The unique lighting and shading techniques of the Sistine Chapel are mainly the result of Michelangelo’s mastery of painting, which he used to create a realistic and dramatic effect on the ceiling and the wall. He used chiaroscuro, contrasting light and dark, to create depth and volume. He also used foreshortening, the distortion of perspective, to create a sense of movement and dynamism. The architectural trend or movement that the Sistine Chapel represents is the High Renaissance, the peak of artistic achievement in the 16th century. The High Renaissance was marked by the perfection of form, balance, and harmony and the expression of humanism and spirituality. The Sistine Chapel is considered one of the greatest examples of High Renaissance art and architecture, showcasing the genius and innovation of Michelangelo and other artists.

10. Westminster Abbey

The Westminster Abbey is an Anglican church in Westminster, London, England. It is a royal peculiar, which means it is directly responsible to the sovereign. It has been the site of coronations, royal weddings, and burials for many English and British monarchs. The Westminster Abbey is at 20 Dean’s Yard, London SW1P 3PA. It is near the Palace of Westminster and St. Margaret’s Church, also part of the UNESCO World Heritage site. The Westminster Abbey was founded around 960 as a Benedictine monastery. The first grand building was constructed in the 1060s under King Edward the Confessor and built by many people over the years. Some of the notable builders include Henry III, who commissioned the Gothic church; Henry VII, who added the Perpendicular chapel at the east end; Sir Christopher Wren, who designed the western towers; Nicholas Hawksmoor, who completed the towers; and Sir George Gilbert Scott, who restored the church in the 19th century.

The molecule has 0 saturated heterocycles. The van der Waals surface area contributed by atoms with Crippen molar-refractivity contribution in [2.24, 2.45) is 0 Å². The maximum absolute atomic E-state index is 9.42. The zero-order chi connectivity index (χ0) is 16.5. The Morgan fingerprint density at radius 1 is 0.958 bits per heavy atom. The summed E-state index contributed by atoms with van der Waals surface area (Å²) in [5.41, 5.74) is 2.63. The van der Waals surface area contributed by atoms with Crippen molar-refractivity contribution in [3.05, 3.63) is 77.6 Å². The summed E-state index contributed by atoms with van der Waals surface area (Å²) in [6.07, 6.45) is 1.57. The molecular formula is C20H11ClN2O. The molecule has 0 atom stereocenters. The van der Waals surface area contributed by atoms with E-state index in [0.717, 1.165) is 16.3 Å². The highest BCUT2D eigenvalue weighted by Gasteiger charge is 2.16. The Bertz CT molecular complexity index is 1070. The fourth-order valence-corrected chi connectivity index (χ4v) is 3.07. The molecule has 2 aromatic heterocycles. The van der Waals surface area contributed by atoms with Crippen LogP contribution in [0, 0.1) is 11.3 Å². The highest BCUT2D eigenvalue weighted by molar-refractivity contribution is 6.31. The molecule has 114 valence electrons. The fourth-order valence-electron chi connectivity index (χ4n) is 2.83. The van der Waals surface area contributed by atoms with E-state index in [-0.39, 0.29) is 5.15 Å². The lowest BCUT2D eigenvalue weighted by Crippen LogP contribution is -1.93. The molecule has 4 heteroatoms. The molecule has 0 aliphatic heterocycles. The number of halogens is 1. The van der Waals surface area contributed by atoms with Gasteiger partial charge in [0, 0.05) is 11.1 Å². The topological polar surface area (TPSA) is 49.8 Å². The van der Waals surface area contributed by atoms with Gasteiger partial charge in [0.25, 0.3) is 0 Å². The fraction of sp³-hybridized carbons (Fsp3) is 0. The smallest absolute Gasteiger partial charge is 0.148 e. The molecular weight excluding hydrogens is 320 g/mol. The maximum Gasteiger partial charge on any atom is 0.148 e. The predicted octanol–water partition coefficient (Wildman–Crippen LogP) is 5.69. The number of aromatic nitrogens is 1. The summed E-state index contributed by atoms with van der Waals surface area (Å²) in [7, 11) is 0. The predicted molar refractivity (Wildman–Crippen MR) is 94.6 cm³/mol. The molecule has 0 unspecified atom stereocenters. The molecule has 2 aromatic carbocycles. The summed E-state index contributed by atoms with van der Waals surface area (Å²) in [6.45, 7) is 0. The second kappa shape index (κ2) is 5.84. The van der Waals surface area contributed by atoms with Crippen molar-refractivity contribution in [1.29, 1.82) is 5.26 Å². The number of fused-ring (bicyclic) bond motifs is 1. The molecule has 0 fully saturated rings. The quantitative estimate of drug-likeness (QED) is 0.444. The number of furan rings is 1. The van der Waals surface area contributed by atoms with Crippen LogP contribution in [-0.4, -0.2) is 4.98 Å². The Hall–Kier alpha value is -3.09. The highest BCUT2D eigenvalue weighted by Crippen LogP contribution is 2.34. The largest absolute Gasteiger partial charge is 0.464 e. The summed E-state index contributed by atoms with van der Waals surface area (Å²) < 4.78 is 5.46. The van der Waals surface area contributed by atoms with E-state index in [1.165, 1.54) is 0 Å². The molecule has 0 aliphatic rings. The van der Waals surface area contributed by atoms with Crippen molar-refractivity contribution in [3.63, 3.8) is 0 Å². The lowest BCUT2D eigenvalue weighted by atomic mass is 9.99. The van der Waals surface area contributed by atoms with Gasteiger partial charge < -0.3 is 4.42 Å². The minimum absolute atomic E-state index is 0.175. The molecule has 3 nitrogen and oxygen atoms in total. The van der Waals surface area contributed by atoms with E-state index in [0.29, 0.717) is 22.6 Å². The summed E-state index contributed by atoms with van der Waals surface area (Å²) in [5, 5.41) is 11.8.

The architectural style that is most prominent in Westminster Abbey is Gothic, which is characterized by pointed arches, ribbed vaults, flying buttresses, and stained glass windows. The Gothic style originated in France and spread to England in the 12th century. The Westminster Abbey is one of England’s finest examples of Gothic architecture, especially the Henry VII Chapel, considered a masterpiece of Perpendicular Gothic. The historical design influences in the Westminster Abbey are mainly from the Romanesque, Gothic, and Baroque periods. The Romanesque style, which preceded the Gothic, can be seen in the round arches and thick walls of the nave and transepts. The Gothic style, which dominated the medieval period, can be seen in the choir, the chapels, the cloisters, and the vaulted ceilings. The Baroque style, which emerged in the 17th century, can be seen in the western towers, the lantern, and the monuments.